How Can I Help Her

HOW CAN I HELP HER ~ 5.30.18

 

As I drove to pick up my son from school this afternoon, I noticed the lady that is known around town as being somewhat mentally ill or “off” and rides her bike. She usually looks clean and put together…enough…but clearly you can tell something is, as I said, off.

Today, I noticed she had a dog with her. This is a new development. I was thinking to myself, where did she find the dog, and the poor dog looks so scraggly.

As I drove on, I questioned myself, why was I more concerned about the dog? Why is it known and *accepted* throughout town that there’s this lady who rides her bike at all times of day and night, and doesn’t have a home that any of us can figure out, and sometimes stops and just dances on the street…clearly unsafe. Why am I not more concerned about how I can help her? I realized the answer is, it’s overwhelming. And it’s overwhelming because I don’t know how to go about helping her.

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I don’t know where she lives, better worded as *stays*. If she doesn’t have an address that makes things even more difficult, such as receiving benefits. She clearly needs ongoing mental health assistance. How do I help with those issues? I could give her some money or some food, but that will only last her a couple of days.

And I just got to thinking…why as a community do we allow people like this to roam around like feral cats that we feed and water and do *enough* to keep them alive and comfortable but not really help solve the core issue. This is the second small town I’ve lived in where there’s been such an individual. I’m not sure if this is common, but I think that it most certainly is. I’ve come to the realization that I need to do some research here in my town, and in general, to educate myself on how I can help this particular lady and others I see in this situation.

Have any of you experienced something similar?

6 thoughts on “How Can I Help Her

  1. It’s everywhere Jen. Small towns, big cities..everywhere. When I lived in MArysville there was a wooded place under the bridge where the homeless camps were. They could be seen coming up over the levee , crossing the railroad tracks and head into MArysville for their daily panhandling .
    I did not give money, but occasionally gave food. I also gave blankets to them in winter. Our society does not really want to deal with this problem. And building all the homeless shelters in the world won’t always help. They chose to be out doors. Although certainly their ability to chose is impaired . I was told by an attorney I knew , homeless people can not be forced to find a home. Laws can be passed to keep the homeless away from certain areas……that is not the solution

    Liked by 1 person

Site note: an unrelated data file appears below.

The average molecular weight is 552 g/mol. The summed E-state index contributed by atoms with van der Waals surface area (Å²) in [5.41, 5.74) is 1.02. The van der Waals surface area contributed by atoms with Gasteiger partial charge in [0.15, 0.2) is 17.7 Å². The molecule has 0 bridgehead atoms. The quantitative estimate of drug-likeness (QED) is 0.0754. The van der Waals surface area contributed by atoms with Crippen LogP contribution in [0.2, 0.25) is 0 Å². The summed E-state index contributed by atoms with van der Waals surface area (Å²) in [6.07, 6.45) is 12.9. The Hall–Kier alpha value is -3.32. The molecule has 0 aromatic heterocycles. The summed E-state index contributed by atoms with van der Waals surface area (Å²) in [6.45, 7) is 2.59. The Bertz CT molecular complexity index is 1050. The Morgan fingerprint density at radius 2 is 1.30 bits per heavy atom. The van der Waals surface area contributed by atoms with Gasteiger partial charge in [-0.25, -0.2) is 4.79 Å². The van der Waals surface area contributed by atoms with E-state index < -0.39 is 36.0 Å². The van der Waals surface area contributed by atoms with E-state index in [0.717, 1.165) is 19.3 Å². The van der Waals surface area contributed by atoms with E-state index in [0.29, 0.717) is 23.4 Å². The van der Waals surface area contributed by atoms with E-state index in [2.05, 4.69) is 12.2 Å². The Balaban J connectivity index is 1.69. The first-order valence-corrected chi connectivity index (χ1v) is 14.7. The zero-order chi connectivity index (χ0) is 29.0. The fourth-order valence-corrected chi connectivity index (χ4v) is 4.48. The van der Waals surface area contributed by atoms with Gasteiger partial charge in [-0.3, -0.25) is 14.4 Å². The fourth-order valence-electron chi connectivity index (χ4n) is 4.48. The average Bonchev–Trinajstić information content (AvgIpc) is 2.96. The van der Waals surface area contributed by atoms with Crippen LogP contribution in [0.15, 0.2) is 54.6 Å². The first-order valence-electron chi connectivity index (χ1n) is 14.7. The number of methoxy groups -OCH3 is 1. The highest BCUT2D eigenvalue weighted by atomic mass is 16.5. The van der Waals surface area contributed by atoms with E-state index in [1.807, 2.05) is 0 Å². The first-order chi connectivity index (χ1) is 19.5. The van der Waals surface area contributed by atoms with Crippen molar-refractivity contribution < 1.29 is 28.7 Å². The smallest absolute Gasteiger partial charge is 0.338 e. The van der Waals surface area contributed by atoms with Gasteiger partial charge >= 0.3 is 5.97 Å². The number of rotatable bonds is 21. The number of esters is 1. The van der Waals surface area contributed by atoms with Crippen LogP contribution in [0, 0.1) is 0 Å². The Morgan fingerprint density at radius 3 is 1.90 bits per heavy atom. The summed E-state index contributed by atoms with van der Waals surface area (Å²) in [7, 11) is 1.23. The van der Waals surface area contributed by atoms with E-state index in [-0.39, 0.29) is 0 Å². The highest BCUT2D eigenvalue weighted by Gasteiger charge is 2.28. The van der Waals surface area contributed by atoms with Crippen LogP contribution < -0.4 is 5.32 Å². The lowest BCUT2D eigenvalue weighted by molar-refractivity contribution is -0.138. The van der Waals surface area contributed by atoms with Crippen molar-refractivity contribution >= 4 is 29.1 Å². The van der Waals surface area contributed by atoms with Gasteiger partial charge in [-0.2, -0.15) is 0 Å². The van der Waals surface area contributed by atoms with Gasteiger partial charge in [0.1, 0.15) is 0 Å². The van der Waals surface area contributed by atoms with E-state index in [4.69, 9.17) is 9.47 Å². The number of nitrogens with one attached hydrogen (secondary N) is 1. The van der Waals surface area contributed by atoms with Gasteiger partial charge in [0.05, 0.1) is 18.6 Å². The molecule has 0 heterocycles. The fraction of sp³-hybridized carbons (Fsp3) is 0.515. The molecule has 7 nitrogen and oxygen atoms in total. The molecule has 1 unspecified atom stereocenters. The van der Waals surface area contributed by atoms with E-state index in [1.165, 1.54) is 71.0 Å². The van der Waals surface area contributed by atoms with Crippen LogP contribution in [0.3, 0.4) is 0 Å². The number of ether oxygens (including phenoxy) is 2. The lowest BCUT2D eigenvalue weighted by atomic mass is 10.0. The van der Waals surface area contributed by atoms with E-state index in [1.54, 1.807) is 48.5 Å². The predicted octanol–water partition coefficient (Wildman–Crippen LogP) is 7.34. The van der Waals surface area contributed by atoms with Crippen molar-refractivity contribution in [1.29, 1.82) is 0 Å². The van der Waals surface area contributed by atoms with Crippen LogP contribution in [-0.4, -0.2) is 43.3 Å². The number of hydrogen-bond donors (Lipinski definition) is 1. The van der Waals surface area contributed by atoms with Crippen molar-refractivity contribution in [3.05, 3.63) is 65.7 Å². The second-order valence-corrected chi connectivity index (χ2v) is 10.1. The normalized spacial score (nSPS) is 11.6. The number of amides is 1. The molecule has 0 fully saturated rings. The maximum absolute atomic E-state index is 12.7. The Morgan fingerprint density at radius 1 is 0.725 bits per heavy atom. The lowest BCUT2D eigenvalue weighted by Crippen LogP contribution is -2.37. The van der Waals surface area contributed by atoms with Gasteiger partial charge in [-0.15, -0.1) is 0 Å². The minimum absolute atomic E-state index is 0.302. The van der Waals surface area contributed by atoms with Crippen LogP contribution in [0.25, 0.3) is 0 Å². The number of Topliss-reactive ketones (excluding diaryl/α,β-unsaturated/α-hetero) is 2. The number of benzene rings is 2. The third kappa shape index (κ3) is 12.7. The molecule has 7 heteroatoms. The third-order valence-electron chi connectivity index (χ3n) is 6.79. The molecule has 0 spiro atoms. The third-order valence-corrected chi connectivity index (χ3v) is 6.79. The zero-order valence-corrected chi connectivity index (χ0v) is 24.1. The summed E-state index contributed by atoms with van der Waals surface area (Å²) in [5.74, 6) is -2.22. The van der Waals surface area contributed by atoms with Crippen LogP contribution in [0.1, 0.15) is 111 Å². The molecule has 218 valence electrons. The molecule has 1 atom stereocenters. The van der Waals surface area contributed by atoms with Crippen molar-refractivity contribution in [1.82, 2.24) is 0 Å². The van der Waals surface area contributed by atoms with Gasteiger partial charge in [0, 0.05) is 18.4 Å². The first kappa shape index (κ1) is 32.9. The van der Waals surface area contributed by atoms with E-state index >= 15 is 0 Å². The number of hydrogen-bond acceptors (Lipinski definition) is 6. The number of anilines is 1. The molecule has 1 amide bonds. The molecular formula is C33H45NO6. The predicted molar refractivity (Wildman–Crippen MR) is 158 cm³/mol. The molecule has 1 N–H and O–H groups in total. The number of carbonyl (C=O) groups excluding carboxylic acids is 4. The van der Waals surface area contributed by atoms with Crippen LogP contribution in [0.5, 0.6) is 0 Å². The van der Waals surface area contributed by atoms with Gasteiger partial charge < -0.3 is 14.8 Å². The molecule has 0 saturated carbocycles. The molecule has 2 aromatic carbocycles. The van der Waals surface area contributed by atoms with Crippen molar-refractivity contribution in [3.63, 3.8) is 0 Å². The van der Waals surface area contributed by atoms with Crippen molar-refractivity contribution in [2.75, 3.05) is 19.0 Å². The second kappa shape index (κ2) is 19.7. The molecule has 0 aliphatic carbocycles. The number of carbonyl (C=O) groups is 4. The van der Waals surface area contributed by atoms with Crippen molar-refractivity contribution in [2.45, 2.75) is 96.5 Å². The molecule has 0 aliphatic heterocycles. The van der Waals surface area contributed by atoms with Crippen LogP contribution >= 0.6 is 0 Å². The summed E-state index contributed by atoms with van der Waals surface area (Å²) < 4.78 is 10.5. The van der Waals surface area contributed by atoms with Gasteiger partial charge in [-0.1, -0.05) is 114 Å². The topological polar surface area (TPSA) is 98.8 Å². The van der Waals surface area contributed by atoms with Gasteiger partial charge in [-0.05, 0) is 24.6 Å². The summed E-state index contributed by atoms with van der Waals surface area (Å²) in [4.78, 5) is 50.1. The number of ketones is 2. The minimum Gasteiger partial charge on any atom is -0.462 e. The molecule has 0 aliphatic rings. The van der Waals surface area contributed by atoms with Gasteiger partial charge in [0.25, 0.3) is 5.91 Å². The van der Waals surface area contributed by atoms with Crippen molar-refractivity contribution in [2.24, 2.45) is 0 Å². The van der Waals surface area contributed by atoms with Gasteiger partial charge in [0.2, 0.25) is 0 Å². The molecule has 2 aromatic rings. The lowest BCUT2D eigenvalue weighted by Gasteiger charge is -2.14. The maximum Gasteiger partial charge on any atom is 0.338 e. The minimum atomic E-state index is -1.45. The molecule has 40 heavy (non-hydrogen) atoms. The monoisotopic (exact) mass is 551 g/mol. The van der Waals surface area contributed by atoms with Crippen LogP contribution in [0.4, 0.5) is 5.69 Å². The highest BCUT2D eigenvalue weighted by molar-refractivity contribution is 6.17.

1. Yes, I agree with the problem being everywhere. I think most homeless are mental health patients turned out of facilities due to insurance issues, and veterans. I should’ve said I’m aware of the large city problems. Giving blankets and food are good ideas.

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    2. And if they “choose” not to stay in shelters, it’s my guess that most of their choosing abilities are impaired.

      I think one thing that needs changing that would help is insurance issues.

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  2. the first step i’d guess you already know would be to contact local help groups to see if anyone is aware of this lady and find out what her circumtances are and if indeed there is anything to help even as small as buying some dog food for her new friends or some hygiene products for the woman. it is a place to start along with a sandwich and a cup of tea maybe. i don’t know jen, the world can’t be changed in a day but one person’s world can be helped by one small thing. I usually give food or diapers or whatever i see a need for when passing. go with your gut and you cannot go wrong.

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  3. even the gift of a book can be like gold for someone to pass the long evenings. I rememer heretic used to spend a lot of time in the library or reading at night. or magazines to look at or colouring books – just ideas.

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  4. Like so many others, I’ve always made the choice to give food or money and keep driving by. Sometimes I give blankets in the winter and I donate what I can to Salvation Army. But I had a student a few sessions ago who shared a similar story and how he made the decision to get to know the local “crazy” man. They became friends. Being treated like a human being, seen as someone worth conversing with meant so much to him. Yes, my student offered this old vet put out of a mental institution assistance, a bit of money now and again, a hot meal at the local diner, but mostly conversation – a listening ear. And he was blessed for it. When he got in a wreck off the old man’s corner, it was the homeless vet who risked fire to pull him from his car and did for him until EMS arrived. Told the police his name and his wife’s name to contact. He credits the “crazy” man with saving his life. Simple kindness and humanity goes a long way. Too often society forgets these are people with stories to share who’ve led lives worth talking about.

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